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back to index backAMERItalk November,  2016


Worried about China, the US pushes for homegrown chip development

The White House has established the Semiconductor Working Group to encourage semiconductor development.

The world's fastest computer runs a Chinese chip, and that fact hasn't escaped notice by the U.S. government.

So how does the U.S. government bludgeon the Chinese chip threat? A new U.S. government working group aims to encourage domestic companies to use homegrown chip technology and resist the urge to buy inexpensive Chinese semiconductors.

The White House this week established the Semiconductor Working Group, a private-public advisory group that will create policy and research guidelines for semiconductor development. The ultimate goal is to retain U.S. leadership in semiconductor technology.

Nations are waging a battle to build the world's fastest computers, and homegrown chips are at the center of that race. Supercomputers help with economic projections, weapons development, scientific simulations, and scenarios critical to national security.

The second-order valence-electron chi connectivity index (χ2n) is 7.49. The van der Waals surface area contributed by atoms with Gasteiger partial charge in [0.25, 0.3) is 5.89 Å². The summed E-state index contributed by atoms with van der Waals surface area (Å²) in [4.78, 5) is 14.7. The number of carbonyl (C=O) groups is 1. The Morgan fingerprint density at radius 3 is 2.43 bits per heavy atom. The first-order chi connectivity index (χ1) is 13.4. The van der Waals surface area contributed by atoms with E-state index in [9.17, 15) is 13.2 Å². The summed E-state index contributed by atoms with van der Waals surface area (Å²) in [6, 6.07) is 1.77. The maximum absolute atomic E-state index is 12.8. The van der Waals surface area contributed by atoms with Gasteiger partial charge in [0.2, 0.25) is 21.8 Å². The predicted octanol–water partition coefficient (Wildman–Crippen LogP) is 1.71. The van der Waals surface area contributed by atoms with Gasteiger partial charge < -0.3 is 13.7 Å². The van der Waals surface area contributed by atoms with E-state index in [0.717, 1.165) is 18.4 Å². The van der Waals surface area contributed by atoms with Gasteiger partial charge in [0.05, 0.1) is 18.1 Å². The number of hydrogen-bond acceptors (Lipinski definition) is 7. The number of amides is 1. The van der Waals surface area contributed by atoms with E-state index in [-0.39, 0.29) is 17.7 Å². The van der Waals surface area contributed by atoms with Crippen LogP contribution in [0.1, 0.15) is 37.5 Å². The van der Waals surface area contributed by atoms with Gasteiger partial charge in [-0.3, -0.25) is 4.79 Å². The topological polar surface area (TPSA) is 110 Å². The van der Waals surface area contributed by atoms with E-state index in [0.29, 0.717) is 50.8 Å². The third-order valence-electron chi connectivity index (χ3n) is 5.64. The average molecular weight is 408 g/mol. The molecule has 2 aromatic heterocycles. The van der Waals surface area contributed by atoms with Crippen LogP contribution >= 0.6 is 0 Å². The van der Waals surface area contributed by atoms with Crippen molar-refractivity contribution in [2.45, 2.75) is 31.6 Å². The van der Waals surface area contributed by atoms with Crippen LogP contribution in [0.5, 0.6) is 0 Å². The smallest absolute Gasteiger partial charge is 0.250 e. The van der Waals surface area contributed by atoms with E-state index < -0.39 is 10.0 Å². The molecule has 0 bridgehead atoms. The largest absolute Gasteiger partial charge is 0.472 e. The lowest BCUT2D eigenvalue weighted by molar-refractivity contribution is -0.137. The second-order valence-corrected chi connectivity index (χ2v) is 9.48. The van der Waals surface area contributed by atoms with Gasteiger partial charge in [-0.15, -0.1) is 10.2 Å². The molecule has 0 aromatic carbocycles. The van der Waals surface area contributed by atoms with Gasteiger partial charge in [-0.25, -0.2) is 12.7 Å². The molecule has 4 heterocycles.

Advanced semiconductors will also drive the development of self-driving cars, robots, drones, and satellites. Semiconductors are building blocks for most electronics.

"A loss of leadership in semiconductor innovation and manufacturing could have significant adverse impacts on the U.S. economy and even on national security," said John Holdren, director of the White House Office of Science and Technology Policy.

The working group is also encouraging the development of new types of computers. Companies are already developing quantum computers and chips mimicking brain functionality, which could eventually replace today's PCs and chips.

Without mentioning China, Holdren said some countries subsidize chip development and dump inferior technology on U.S. companies. That hurts the development of new semiconductor technology, he said.

To read entire article, please click here.

Source: CIO - GAI






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